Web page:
Phaser for Beginners

Giving each button a custom property and accessing it when touched/clicked

Before we continue interacting with tiles and buttons, we have to store somewhere all tile values. And above all, assign each tile a value which will represent its image. Since we have 10 different types of tiles, each tile type can easily be coded with a number ranging from 0 to 9. Also, having two tiles for each type, the numeric representation of all tiles will be: 0, 0, 1, 1, 2 … 8, 8, 9, 9. Where to store these values? In an array.

An array is a special variable, which can hold more than one value at a time, under a single variable name, and you can access the values by referring to an index number.

You will master arrays in a couple of minutes, at the moment let’s create a new variable called tilesArray which will store all tiles information. At the beginning it will be an empty array, which we will populate later in the code.

tilesArray will now be populated with tile values as mentioned above.

Empty arrays are defined with open/close square brackets [] .

Populate the array and assign a custom property to tiles changing placeTiles:

As you can see, the function has been modified with some new code: there’s a new for loop at the beginning, something changed in the loop which iterates through columns and there’s a new line near the end of the function.

Let’s examine in detail what changed:

This is a for loop – you should already be familiar with it – which iterates for numRows * numCols push times, that is the total amount of tiles.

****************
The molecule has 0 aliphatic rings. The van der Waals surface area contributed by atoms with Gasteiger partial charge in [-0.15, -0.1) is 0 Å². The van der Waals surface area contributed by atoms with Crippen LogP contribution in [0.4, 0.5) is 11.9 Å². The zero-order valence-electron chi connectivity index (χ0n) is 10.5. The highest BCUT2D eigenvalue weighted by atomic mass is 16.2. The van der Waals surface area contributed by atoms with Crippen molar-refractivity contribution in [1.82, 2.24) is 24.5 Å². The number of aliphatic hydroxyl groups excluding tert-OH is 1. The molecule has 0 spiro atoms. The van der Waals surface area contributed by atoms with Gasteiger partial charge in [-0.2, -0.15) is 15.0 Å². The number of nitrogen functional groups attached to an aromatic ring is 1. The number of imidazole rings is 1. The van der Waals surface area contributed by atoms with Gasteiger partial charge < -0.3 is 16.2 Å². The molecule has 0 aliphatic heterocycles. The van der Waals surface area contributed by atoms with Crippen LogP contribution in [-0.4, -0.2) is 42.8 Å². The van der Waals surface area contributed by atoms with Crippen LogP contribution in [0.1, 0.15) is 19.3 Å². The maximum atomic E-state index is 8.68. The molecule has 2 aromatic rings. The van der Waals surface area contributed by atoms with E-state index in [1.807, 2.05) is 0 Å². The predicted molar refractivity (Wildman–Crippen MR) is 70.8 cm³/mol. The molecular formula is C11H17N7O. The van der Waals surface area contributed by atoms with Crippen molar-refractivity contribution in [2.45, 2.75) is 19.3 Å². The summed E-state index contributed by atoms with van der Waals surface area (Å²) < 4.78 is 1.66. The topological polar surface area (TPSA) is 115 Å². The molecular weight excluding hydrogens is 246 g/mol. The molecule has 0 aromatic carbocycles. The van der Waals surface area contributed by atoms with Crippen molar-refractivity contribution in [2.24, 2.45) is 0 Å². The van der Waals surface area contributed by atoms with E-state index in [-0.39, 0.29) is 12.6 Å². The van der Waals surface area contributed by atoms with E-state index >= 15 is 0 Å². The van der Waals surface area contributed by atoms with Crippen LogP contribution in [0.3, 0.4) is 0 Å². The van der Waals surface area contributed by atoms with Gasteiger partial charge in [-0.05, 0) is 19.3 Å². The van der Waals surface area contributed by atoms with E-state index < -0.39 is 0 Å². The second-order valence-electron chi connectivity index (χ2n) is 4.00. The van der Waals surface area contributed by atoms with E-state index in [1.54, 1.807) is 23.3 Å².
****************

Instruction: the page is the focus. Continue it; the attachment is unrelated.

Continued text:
push adds new items to the end of an array.

At each iteration, push method adds a new item to the end of tilesArray adding zero, then zero again, then one, then one again until a couple of nines.

Math.floor rounds a number downward to its nearest integer.

Just to figure out what tilesArray contains at this time, let’s output its content to browser console:

Now, let’s see the start action of next loop:

Now it’s i = 0 rather than var i = 0. Why?

Because you have already declared i variable in the previous loop inside the same function. You only need to declare a variable once.

And finally we can give each tile its proper value.

value isn’t a built-in property of tile object, it’s just a custom variable we are assigning to tile. In other words, we are storing each tile value somewhere inside the tile itself. Somewhere, but exactly where? Inside value property.

You access an array element with index i by including the index between square brackets. The array element with index 0 – the first element – is accessed with[0] .

This way, the first tile placed will have value property equal to the first array element, that is tilesArray[0] , the second tile placed will have value property equal to the second array element, that is tilesArray[1] , and so on. Are you ready for a test drive?

Let’s change showTile function this way:

The button which is clicked / touched is passed in showTile function as an argument called target, then we access to its value property, which we previously set. Run the game and select some tiles to see their values in the console window:

Everything seems to work the right way, at least behind the curtains. Actually, players won’t see the values of the tiles they select.

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Showing tiles once selected

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Turning tile into clickable buttons

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